OF THE RITES AND CUSTOMS THAT ARE PRACTISED FROM THE TIME OF PREGNANCY UNTIL THE TIME OF CHILDBIRTH IN THE TIGRE COUNTRIES.
A. What happens during the time of pregnancy.
While women are with child every one of them must observe the following taboos lest what is born from her be miscarried. The woman who is with child [must observe this:
1) There is a cattle-tribe called sengutt. ') She must not drink the milk of this cattle nor eat their meat nor spread their hide nor tread upon their dung or urine. Nor must she look at them: they are taboo for her. But she who wishes to break this taboo takes a little round piece of red clay 2 ) and some spices and sends them in a small vessel to the cow-herds. And when the cow-herds receive it, they, again, put some of the [butter-] milk of cattle and some butter in the vessel of the woman and send it to her. The woman drinks the milk and smears the butter on her head and asks a blessing. And in this way the taboo ceases for her ; but if a woman breaks the taboo of senguli except in this manner, her child is miscarried.
2) Another taboo: There is a kind of cattle whose colour is called zelala (i. e. dark-brown with black specks); she must not look at them, last the colour of her child become like that of the cattle.
3) Some women do not eat the meat of cattle that have a deadly disease nor that of eatable wild animals. 3 )
4) For a woman with child the thunder is also taboo. When she hears its sound she puts some soot on her forehead [i. e. for herself] and upon her navel [i. e. for the child to be born].
5) The husband of the woman with child when going to a funeral does not bury that his wife's child may not escape [prematurely].
6) A stranger who comes from a far country does not at once enter the house of a woman with child. At first he rests at the entrance and takes off his shoes; if he is thirsty, however, he drinks water, and after that he enters with his weapons. 4 ) They do thus lest she miscarry.
7) The water-skin of a woman with child must be filled without interruption. But at a well where there is very little water at a time, [viz. not more than can be taken with the scooping plate], only its portion [viz. as much as there is at a time] falls to its share. And when they open it on the road they do not drink from it lest its contents be short. And in order that nothing is drunk from it on the road the carrier says: "It is the water-skin of a woman with child!" And this taboo, too, they observe lest the child escape.
8) If a woman with child asks for meat or for some fresh meal which she has not with her, they do not refuse it, [but] give it to her; for they say: "She is two souls; let her not be frightened." Also if they put grain in a vessel [borrowed] from a woman who has born and than take [the grain] out of it they do not return it empty to her, but leave a little rest in it, lest her bearing be interrupted.
9) If a woman is in the fifth or sixth or seventh month of her pregnancy, the women of her father-in-law's family come to her, and she gives them about two keffalo ') of grain or more. And the women measure the grain off and grind it, and then after they have made two polentas of it, it is cooked in her house. Thereupon those women who are the first wives [of their husbands] eat the one polenta together with the pregnant woman on her wooden couch; and those who are not first wives eat the other on the floor. And with the milk which they use as a sauce they mix a little semfaat ground. When they have eaten the woman with child takes up the plate from which she has eaten with her company and puts its against her two knees and her two elbows and her two elbows and her forehead and kisses it. Thereupon she passes it on to her companions towards the right. And they pass it on among themselves: and each one of them takes off [one] of her trinkets or jewels and puts it upon it. And on its way around it comes [back] to the woman with child. She takes the trinkets from the plate and beginning at the right she gives each piece back to its owner. Thereupon they put a little semffat on a small plate and after moving it in a circle three times over the head of the pregnant woman they throw it backwards. And all the women shout ') up to seven times. This polenta is called ekkalat seinfc? (i. e. the polenta of Lapidium sativum). Finally they wish her good luck and go home each to her house. This is done lest the child escape from the pregnant woman.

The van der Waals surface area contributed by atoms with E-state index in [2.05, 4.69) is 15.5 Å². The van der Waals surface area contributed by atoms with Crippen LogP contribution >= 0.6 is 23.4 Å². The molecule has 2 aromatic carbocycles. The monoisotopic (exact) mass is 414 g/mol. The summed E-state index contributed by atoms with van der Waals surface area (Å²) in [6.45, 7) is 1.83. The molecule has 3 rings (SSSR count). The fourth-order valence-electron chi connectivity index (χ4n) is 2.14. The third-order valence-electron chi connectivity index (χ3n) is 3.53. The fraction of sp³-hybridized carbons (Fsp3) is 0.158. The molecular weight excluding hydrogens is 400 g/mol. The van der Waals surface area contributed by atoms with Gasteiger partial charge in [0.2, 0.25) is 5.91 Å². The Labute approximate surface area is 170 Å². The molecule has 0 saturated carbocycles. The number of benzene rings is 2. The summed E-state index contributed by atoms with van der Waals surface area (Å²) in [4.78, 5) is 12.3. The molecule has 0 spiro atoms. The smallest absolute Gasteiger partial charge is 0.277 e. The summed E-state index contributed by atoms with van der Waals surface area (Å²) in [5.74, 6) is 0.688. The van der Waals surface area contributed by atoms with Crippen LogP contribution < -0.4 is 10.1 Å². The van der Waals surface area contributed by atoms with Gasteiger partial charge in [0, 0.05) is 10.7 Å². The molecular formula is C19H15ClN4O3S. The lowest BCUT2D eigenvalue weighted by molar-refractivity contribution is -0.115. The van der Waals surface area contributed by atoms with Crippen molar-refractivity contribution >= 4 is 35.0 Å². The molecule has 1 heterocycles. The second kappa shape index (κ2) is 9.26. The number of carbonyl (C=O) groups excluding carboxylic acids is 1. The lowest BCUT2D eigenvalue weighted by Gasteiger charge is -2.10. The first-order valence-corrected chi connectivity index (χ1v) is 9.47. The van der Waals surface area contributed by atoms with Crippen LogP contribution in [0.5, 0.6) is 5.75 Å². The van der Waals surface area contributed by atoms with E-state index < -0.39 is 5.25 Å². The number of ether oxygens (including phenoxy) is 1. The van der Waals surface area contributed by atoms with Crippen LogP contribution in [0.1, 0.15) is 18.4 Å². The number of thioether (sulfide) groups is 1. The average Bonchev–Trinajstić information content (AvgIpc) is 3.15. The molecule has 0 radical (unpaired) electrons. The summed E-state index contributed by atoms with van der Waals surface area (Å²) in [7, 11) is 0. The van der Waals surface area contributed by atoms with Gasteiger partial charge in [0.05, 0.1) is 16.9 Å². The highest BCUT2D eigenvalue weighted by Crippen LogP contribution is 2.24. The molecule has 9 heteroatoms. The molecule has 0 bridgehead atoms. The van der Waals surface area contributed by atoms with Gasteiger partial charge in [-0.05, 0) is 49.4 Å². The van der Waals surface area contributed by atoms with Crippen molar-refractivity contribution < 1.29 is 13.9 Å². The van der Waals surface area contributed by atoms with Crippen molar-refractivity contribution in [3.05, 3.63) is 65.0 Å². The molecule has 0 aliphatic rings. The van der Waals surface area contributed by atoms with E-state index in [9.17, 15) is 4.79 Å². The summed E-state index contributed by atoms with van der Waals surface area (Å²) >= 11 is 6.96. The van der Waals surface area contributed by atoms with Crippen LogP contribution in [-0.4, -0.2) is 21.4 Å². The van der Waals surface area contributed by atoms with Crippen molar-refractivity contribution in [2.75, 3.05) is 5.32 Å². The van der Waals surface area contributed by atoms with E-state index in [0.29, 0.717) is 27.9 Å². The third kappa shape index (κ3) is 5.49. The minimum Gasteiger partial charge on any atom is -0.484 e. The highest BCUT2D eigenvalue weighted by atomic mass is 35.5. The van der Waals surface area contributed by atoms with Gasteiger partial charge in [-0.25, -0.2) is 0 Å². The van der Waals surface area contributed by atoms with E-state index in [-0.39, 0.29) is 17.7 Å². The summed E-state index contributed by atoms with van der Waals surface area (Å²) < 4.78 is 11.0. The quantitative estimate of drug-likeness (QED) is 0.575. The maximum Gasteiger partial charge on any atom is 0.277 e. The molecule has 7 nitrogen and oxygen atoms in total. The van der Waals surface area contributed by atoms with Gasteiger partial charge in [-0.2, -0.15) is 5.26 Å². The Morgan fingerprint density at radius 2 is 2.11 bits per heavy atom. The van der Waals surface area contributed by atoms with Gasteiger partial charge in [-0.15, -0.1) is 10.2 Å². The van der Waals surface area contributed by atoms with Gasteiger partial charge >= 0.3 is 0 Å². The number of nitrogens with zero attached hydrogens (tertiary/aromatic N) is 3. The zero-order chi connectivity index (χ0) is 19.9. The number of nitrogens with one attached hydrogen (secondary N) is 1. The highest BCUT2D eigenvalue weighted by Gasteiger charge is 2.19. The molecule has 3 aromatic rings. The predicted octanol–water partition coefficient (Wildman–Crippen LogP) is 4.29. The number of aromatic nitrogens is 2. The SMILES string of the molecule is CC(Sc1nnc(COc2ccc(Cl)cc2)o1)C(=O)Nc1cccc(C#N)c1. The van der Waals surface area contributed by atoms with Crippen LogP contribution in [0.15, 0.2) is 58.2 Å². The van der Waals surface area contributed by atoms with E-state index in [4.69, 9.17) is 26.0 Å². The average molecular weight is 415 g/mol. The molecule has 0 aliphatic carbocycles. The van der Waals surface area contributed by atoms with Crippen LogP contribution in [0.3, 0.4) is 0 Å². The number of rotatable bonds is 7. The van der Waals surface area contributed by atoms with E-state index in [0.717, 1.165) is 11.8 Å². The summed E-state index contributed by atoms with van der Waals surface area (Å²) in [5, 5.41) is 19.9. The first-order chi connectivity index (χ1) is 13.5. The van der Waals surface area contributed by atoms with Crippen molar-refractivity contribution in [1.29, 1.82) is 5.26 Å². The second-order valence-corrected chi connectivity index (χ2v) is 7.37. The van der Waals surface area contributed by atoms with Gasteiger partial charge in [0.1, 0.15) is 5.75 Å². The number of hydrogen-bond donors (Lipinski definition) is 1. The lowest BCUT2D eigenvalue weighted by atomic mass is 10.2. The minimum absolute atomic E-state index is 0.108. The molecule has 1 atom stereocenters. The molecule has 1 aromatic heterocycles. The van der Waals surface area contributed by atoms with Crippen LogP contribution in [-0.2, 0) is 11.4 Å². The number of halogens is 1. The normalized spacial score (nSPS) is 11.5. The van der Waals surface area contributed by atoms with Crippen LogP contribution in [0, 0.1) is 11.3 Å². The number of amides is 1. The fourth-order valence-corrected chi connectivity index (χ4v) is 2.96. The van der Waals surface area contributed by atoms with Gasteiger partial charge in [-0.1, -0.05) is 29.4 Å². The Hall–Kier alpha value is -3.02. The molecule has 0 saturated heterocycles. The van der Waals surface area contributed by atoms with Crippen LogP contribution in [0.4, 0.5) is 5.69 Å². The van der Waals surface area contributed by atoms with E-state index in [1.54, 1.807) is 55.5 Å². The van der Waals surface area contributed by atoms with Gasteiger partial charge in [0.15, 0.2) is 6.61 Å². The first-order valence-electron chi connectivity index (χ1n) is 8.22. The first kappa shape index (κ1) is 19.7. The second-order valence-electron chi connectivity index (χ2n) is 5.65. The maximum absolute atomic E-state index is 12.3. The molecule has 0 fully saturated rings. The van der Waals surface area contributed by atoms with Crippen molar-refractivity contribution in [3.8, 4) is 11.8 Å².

10) Again they sacrifice a young buck or a goat for the woman with child. The husband of the pregnant woman offers this sacrifice at the door of his house ; and while killing the victim he has some one hold a staff and a stirring stick near him [i. e. that the unborn child be a participant of the sacrifice ; the staff is meant for a boy, the stirring stick for a girl]. And, after the sacrifice, without putting the staff and the stirring stick on the ground they make the pregnant woman hold them : she takes the staff in her right hand and the stirring stick in her left hand. And this sacrifice .too, is [offered] that the child may not escape [prematurely].
2) These pieces are made in Arabia and sold at Massaua.
3) I. e. gazels, antilopes etc.
4) I. e., he is now allowed to come in and to bring in all that he carries with him.
i) Literally : "property. 1 '